UBC Theses and Dissertations
Dopaminergic substrates of reward in the caudate-putamen of the rat Carter, David Alexander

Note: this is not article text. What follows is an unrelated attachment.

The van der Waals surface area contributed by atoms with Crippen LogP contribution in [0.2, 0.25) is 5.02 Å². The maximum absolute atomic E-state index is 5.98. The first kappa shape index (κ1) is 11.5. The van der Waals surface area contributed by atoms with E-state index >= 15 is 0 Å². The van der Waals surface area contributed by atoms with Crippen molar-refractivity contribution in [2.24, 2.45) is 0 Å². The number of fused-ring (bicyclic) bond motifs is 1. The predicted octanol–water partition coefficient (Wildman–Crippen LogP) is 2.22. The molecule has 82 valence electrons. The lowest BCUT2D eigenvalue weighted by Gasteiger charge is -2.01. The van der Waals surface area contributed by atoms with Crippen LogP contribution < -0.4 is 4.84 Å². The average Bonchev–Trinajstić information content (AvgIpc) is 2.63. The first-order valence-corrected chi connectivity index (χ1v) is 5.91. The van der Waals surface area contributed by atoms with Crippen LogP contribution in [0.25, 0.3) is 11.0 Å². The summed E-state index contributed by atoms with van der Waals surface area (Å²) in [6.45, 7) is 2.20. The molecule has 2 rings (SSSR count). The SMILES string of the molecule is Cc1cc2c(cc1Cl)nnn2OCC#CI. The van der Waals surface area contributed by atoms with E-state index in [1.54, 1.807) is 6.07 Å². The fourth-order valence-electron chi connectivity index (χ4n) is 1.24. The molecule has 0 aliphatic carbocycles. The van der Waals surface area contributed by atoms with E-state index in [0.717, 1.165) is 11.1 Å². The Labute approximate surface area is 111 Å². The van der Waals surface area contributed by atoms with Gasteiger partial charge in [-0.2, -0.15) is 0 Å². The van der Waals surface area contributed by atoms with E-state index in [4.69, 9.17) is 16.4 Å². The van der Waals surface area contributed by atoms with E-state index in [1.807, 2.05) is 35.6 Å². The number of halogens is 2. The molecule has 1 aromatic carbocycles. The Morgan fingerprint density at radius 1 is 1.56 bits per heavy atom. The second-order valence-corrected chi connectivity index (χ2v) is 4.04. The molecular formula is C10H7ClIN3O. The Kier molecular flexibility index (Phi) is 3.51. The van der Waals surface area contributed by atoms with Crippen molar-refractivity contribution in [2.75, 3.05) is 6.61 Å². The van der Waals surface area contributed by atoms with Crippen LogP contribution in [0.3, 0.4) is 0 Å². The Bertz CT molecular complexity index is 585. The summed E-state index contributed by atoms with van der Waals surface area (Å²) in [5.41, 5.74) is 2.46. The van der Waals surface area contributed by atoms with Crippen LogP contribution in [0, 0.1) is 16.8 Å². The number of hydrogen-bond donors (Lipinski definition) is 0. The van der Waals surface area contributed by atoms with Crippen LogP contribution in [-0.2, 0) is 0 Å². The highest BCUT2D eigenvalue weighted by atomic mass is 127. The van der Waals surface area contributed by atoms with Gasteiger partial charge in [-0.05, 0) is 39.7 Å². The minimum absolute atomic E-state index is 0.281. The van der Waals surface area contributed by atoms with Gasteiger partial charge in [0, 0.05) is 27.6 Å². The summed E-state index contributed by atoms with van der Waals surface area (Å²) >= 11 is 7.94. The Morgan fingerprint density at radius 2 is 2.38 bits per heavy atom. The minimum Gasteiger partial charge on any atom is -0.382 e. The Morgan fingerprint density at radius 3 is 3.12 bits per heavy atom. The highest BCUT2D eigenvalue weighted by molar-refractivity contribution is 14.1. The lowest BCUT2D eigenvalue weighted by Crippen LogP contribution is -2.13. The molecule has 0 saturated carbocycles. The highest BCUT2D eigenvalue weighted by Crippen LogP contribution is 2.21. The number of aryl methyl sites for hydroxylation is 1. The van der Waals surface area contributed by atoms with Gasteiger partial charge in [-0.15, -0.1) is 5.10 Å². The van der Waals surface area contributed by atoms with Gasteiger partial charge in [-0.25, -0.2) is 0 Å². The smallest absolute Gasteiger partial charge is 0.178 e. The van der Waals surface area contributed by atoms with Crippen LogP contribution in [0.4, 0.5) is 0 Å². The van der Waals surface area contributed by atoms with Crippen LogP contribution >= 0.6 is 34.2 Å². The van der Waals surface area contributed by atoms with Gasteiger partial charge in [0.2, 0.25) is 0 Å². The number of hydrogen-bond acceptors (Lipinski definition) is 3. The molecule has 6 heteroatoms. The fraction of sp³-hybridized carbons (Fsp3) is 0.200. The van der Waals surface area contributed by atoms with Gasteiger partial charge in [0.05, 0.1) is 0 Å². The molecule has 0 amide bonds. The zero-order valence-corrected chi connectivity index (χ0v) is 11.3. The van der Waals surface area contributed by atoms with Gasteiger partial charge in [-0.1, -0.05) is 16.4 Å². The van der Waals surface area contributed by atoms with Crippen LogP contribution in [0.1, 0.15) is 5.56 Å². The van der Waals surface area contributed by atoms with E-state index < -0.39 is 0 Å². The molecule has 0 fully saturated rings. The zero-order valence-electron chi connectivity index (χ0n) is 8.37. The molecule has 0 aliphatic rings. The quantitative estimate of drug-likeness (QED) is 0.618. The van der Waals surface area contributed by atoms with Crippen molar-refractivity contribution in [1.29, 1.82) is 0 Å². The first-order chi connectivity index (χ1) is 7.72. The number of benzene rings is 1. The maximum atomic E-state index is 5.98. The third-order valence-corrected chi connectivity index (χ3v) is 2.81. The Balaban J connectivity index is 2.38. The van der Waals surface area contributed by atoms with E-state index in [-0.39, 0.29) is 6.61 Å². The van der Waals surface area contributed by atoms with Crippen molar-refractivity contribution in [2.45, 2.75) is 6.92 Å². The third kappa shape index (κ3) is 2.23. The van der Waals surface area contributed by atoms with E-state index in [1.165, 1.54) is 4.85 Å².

An extensive mapping of the caudate-putamen in the rat for intracranial self-stimulation (ICS) sites »as undertaken to provide additional support for the role of dopamine in brain stimulation reward. Eighty-seven percent of the placements in the neostriatum supported ICS, with self-stimulation rates greater than 250/15 min at 56% of the sites. In a second experiment, animals were prepared with electrodes aimed at the lateral caudate-putamen. Those subjects displaying ICS subsequently received 6-hydroxydopamine lesions to the dopamine cell bodies in the substantia nigra pars compacta either ipsilateral or contralateral to the electrode. The destruction of the dopamine cell bodies attenuated ICS in both groups during the first post-lesion test sessions. However, the rates in the ipsilateral group declined to between 2-9% of control scores, whereas the rates in the contralateral group improved over testing to 72% of control values, 28 days after the lesion. On the basis of these data, it was concluded that unilateral destruction of the dopaminergic nigro-neostriatal (NSB) has two effects on ICS behaviour. First, unilateral reduction of neostriatal dopamine is accompanied by a loss of brain stimulation reward at sites normally innervated by the NSB, specifically the caudate-putamen. Secondly, lesions of the NSB produce a general disruption in bar pressing behaviour, as evidenced by the attenuation of ICS following contralateral lesions. The possible role of the NSB in natural reward is discussed.
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